Haweater describes Newfoundland after recent state of emergency

Haweater Becky Olacke takes a break from shoveling snow on the walkway to her home in St. John’s, Newfoundland.

ST. JOHN’S NEWFOUNDLAND – While Haweater Becky Olacke and her husband were not at their home during  the worst of the state of emergency that hit St. John’s Newfoundland earlier this month, with over 75 centimetres of snow having fallen and extreme strong winds making it impossible to get around, she said it was still difficult to manage when they did get there.

Ms. Olacke and her husband J.P. Richard, were in Kingston when the worst of the storm hit. She is a pediatric dentist at Janeway Children’s Hospital in St. John’s and her partner runs the Smile Garden Pediatric Dentistry in Kingston.  

She said when they got back to St. John’s, “our neighbours were great and they had snow-blowed and cleared the sidewalk and walkway to our front door. We did spend the rest of (Wednesday of last week) clearing snow from around all the windows and out the back door to our shed where we keep the firewood for our woodstove. While digging out the back steps I felt like I was never going to find the ground. Eventually I did but the drift was over five feet, nine inches, as it was taller than I was once dug out and that was without snow being piled on top.”

Ms. Olacke is the daughter of Mark and Judy Olacke of Spring Bay. She explained, “we left St. John’s on the Wednesday before the blizzard so we were aware that it was going to take place. On the Friday, while (the blizzard) was occurring, I received numerous text messages from colleagues who work at the Janeway Children’s Hospital. My one colleague, Dr. Trang Nguyen, and one of our dental assistants was in the operating room working and finished her procedure around 1 pm, which was too late to leave the hospital due to the white-out conditions. So she and the dental assistant and many other employees had to spend the first 48 hours of the state of emergency at the hospital.”

Ms. Olacke and her husband have lived in St. John’s since July 2017 and she said the couple had no idea what they would find at the airport when they got back to St. John’s on their flight from Ontario. “We were on the first Westjet flight (a rescue flight added due to the numerous cancelled flights between Friday and Tuesday) into St. John’s on Wednesday morning. The drive from the (St. John’s) airport was not too bad as by then the main roads had been cleared to about one-and-a-half lanes. The snowbanks on either side of the road and at roundabouts did make seeing around corners, etc. difficult.”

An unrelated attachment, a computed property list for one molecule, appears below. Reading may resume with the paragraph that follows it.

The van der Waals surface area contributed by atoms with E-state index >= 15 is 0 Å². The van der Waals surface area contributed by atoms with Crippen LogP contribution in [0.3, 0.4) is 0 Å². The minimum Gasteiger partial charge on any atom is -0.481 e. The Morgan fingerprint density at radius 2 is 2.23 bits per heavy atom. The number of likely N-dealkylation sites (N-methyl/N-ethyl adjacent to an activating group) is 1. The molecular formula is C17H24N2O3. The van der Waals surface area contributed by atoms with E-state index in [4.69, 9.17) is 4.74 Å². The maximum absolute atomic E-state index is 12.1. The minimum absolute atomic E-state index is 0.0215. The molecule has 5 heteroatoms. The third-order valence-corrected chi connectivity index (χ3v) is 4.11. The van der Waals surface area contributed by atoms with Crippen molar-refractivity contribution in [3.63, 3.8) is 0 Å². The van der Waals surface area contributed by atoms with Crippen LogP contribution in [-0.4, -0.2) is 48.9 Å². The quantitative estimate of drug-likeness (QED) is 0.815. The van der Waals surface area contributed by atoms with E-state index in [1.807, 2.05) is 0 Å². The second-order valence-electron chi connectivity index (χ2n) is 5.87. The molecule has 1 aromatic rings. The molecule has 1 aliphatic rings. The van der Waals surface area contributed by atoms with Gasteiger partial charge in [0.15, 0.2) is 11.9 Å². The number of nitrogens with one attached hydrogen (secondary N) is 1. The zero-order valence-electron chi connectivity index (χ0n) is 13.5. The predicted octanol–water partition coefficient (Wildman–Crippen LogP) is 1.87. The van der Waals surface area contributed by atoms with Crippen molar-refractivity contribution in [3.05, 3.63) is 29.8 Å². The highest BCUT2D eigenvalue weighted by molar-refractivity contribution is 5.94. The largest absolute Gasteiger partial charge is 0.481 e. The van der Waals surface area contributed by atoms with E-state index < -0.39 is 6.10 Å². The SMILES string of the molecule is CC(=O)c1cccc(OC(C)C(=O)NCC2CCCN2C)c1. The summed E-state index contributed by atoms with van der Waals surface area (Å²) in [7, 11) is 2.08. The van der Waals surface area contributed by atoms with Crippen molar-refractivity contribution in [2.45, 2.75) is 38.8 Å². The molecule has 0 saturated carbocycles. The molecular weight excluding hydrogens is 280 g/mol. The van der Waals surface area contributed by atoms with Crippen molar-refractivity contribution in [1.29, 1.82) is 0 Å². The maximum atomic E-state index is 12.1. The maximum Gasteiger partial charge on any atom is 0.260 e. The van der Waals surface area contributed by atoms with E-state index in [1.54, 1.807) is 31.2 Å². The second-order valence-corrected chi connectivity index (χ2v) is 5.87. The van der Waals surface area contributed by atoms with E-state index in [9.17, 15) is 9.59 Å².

She pointed out, “friends had sent an aerial photo of the grocery store (in St. John’s) with the long line-up to us on Tuesday when the stores opened form 10-6 for essentials. As we were still in Ontario at that time we did go grocery shopping for produce. We filled two checked bags with fruits and vegetables for ourselves and our neighbours that had helped clear our snow during the blizzard.”

This past Saturday, businesses and stores opened again in St. John’s. “People are very excited to be able to get out and about again,” Ms. Olacke told the Recorder. “Most people are wanting to support the local businesses. Many people in my running club were planning to go to yoga, out for lunch and then out for dinner in downtown St. John’s to help support the small businesses that were forced to close for one week due to the state of emergency (SOE). During the (SOE) a lot of people took advantage of the quiet streets and went on snow-shoe and cross country ski adventures with their families and pets.” 

“I had to attend an emergency at the hospital yesterday and ran to work,” said Ms. Olacke on Saturday. “Since the SOE was still on there were not very many vehicles on the road so although no sidewalks were clear it was a pleasant run. Now that the emergency is over and there are still limited sidewalks cleared pedestrians are definitely at a disadvantage.”

“I think most people are worried about future snow clearing as the banks are all at least six feet high and in some places probably close to 20 feet and it is only January,” continued Ms. Olacke. “There is still a lot of winter left in St. John’s and nowhere to put the snow.”  She also pointed out, “my husband helped clear some snow from another neighbours house yesterday from 8:30 am to 4 pm with two adult men working with snowblowers and shovels.”